Prandtl gave his theory of plastic equilibrium in 1920 which became an important development in soil mechanics. He also published, in 1925, the first treatise on Soil Mechanic, a term coined by him. Thus, he is regarded as the Father of modern soil mechanics. Later on, R.R. Proctor and A. Casagrande and a host of others were responsible for the development of the subject as a full-fledged discipline.
Different Internation Conferences have been held under the auspices of the International Society of Soil Mechanics and Foundation Engineering at Harvard (USA) 1936, Rotterdam (The Netherlands) 1948, Zurich (Switzerland) 1953, London (U.K.) 1957, Paris (France) 1961, Montreal (Canada) 1965, Mexico City (Mexico) 1969, Moscow (U.S.S.R) 1973, Tokyo (Japan) 1977, Stockholm (Sweden) 1981, San Francisco (U.S.A.) 1985 and Rio de Janeiro (Brazil) 1989. The thirteenth was held in New Delhi in 1994, the fourteenth in Hamburg, Germany, in 1997, and the fifteenth in Istanbul, Turkey in 2001. The sixteenth is proposed to be held in Osaka, Japan, 2005.
These conferences have given a big boost to research in the field of Soil Mechanics and Foundation engineering.
Field of Application of Soil Mechanics
The knowledge of soil mechanics has application in many fields of civil engineering such as:
The loads from any structure have to be ultimately transmitted to a soil through the foundation for the structure. Thus, the foundation is an important part of a structure, the type and details of which can be decided upon only with the knowledge and application of the principles of soil mechanics.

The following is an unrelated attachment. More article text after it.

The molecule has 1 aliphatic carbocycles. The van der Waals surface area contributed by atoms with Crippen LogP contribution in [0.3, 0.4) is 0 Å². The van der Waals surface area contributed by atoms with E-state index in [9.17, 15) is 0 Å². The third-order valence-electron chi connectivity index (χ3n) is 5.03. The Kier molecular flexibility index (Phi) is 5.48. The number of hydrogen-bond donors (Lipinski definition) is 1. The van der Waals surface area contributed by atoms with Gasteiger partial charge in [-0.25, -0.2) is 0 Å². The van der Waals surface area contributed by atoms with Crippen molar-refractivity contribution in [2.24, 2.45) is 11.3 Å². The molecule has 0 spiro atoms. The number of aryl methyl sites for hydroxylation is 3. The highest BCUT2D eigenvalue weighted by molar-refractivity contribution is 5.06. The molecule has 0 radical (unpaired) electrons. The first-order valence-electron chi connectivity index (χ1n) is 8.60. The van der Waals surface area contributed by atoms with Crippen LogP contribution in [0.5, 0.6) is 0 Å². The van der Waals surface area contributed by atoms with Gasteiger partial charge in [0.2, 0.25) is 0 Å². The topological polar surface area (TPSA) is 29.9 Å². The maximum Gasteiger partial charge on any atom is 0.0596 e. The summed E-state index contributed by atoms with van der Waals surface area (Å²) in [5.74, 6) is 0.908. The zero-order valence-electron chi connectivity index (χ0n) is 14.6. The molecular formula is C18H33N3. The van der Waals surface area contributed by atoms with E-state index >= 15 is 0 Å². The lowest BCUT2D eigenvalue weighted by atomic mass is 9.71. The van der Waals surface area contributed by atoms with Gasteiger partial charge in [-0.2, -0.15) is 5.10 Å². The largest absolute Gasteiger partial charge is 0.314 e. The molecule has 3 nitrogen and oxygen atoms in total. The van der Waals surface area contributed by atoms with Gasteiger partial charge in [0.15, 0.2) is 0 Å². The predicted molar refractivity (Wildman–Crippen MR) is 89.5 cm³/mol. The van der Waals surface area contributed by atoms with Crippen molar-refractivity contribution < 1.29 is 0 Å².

Underground and Earth-retaining structures
Underground structures such as drainage structures, pipe lines, and tunnels and earth retaining structures such as retaining walls and bulkheads can be designed and constructed only by using the principles of soil mechanics and the concept of ‘soil structure interaction’.
Pavement Design may consist of the design of flexible or rigid pavements. Flexible pavements depend more on the sub-grade soil for transmitting the traffic loads. Problems peculiar to the design of pavements are the effect of repetitive loading, swelling and shrinkage of sub-soil and frost action. Consideration of these and other factors in the efficient design of a pavement is a must and one cannot do without the knowledge of soil mechanics.
Excavations, Embankments and Dams
Excavations required the knowledge of slope stability analysis; deep excavations may need temporary support – ‘timbering’ or ‘bracing’, the design of which requires knowledge of soil mechanics. Likewise the construction of embankments and earth dams where soil itself is used as the construction material, requires a thorough knowledge of the engineering behaviour of soil especially in the presence of water. Knowledge of slope stability, effects of seepage, consolidation and consequent settlement as well as compaction characteristics for achieving maximum unit weight of the soil in-situ, is absolutely essential for design and construction of embankments and earth dams.
The knowledge of soil mechanics, assuming the soil to be an ideal material elastic, isotropic, and homogeneous material – coupled with the experimental determination of soil properties, is helpful in predicting the behaviour of soil in the field.
Soil being a particulate and heterogeneous material, doesn’t lend itself to simple analysis. Further, the difficulty is enhanced by the fact that soil strata vary in extent as well as in depth even in a small area.
A thorough knowledge of soil mechanics is a prerequisite to be a successful foundation engineer. It is difficult to draw a distinguishing line between Soil Mechanics and Foundation Engineering; the later starts where the former ends.